1. Chlorine and chloramine are chemical compounds used for water disinfection.
  2. Both contain chlorine atoms.
  3. The effectiveness of both chlorine and chloramine as disinfectants can be influenced by the pH of the water.

Difference Between Chlorine and Chloramine


  • Chlorine is a chemical element represented by Cl and exists as a diatomic molecule (Cl2) in its gaseous form. Chloramine, on the other hand, is a compound created by the combination of chlorine and ammonia, typically existing as monochloramine (NH2Cl) or dichloramine (NHCl2).


  • Chlorine often has a noticeable taste and odor to water, which some people find unpleasant. Chloramine tends to have a less noticeable taste and odor compared to chlorine, making water treated with chloramine potentially more palatable.

Reaction Rate

  • Moreover, chlorine can provide rapid disinfection but may also produce higher levels of disinfection byproducts (DBPs) due to its strong oxidative properties. Chloramine reacts more slowly and forms fewer DBPs, making it a preferred disinfectant in systems where DBP control is a concern.


  • Chlorine is more volatile and tends to dissipate more quickly from water compared to chloramine, which provides a longer-lasting residual disinfectant.


In conclusion, the difference between chlorine and chloramine lies in their form and function. Chlorine, a reactive gas, plays a pivotal role in water disinfection but raises environmental and health concerns. On the other hand, chloramine, a stable compound of chlorine and ammonia, offers a longer-lasting disinfectant effect with reduced by-products, yet poses challenges such as taste and plumbing issues. Both serve as water disinfectants, but their application requires careful consideration. Despite their effectiveness, chloramines can be harmful to respiratory health, emphasizing the importance of proper water treatment methods.

FAQ: Chlorine and Chloramine

1. Are chloramines harmful to humans?

Chloramine can cause and aggravate respiratory problems. Chloramine fumes can cause an individual to become congested and cause sneezing, sinus congestion, coughing, choking, wheezing, shortness of breath and asthma.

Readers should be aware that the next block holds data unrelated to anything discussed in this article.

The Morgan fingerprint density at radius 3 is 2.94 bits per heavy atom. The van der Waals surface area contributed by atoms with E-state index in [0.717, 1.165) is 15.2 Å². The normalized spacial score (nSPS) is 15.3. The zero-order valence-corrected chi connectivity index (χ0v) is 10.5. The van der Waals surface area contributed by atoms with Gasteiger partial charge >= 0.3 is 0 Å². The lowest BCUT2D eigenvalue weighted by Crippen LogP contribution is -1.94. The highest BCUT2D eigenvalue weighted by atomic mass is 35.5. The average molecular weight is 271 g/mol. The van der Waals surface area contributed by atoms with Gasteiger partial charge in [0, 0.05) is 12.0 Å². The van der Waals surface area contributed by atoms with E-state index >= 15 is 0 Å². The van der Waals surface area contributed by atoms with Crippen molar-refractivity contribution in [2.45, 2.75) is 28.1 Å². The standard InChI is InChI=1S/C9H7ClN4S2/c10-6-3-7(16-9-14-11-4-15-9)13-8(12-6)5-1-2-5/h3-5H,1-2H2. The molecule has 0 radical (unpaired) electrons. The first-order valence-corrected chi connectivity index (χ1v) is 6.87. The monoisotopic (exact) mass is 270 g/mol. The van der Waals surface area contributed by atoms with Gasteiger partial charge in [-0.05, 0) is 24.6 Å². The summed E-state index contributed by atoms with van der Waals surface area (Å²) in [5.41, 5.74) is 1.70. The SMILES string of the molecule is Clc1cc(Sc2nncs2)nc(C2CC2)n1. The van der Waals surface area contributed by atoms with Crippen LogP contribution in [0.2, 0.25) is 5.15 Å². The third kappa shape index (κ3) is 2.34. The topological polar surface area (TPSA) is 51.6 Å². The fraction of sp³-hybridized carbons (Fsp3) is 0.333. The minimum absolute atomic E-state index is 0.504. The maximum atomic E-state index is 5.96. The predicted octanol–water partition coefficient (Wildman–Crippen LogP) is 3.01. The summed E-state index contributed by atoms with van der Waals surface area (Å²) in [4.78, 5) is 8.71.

2. What kills chloramines?

Using a granular activated carbon (GAC) filtration system is the most effective way to remove chloramines from water. GAC effectively adsorbs chloramines, breaking them down into harmless components, and thus ensuring the elimination of chloramines from the water supply.

3. What is chloramine used for?

Chloramines are disinfectants used to treat drinking water. They are most commonly formed by adding ammonia to chlorine during the water treatment process, resulting in a compound that effectively controls microbial growth while ensuring safe and potable drinking water for consumers.

4. What is an example of a chloramine?

Some examples of chloramine include N-chloromorpholine (ClN(CH2CH2)2O), N-chloropiperidine, and N-chloroquinuclidinium chloride.

5. Does UV destroy chloramines?

UV radiation has been successfully used in the pharmaceutical and food industries to destroy free chlorine and/or chloramines present in water.


1. “Chlorine.” Encyclopedia Britannica. 
2. “Monochloramine.” Wikipedia. Wikipedia Foundation.

Image Courtesy:

1. “Chlorine in bottle” By W. Oelen(CC BY-SA 3.0) via Commons Wikimedia
2. “Chloramine-2D” By Benjah-bmm27 – Own work (Public Domain) via Commons Wikimedia

About the Author: Hasini A

Hasini is a graduate of Applied Science with a strong background in forestry, environmental science, chemistry, and management science. She is an amateur photographer with a keen interest in exploring the wonders of nature and science.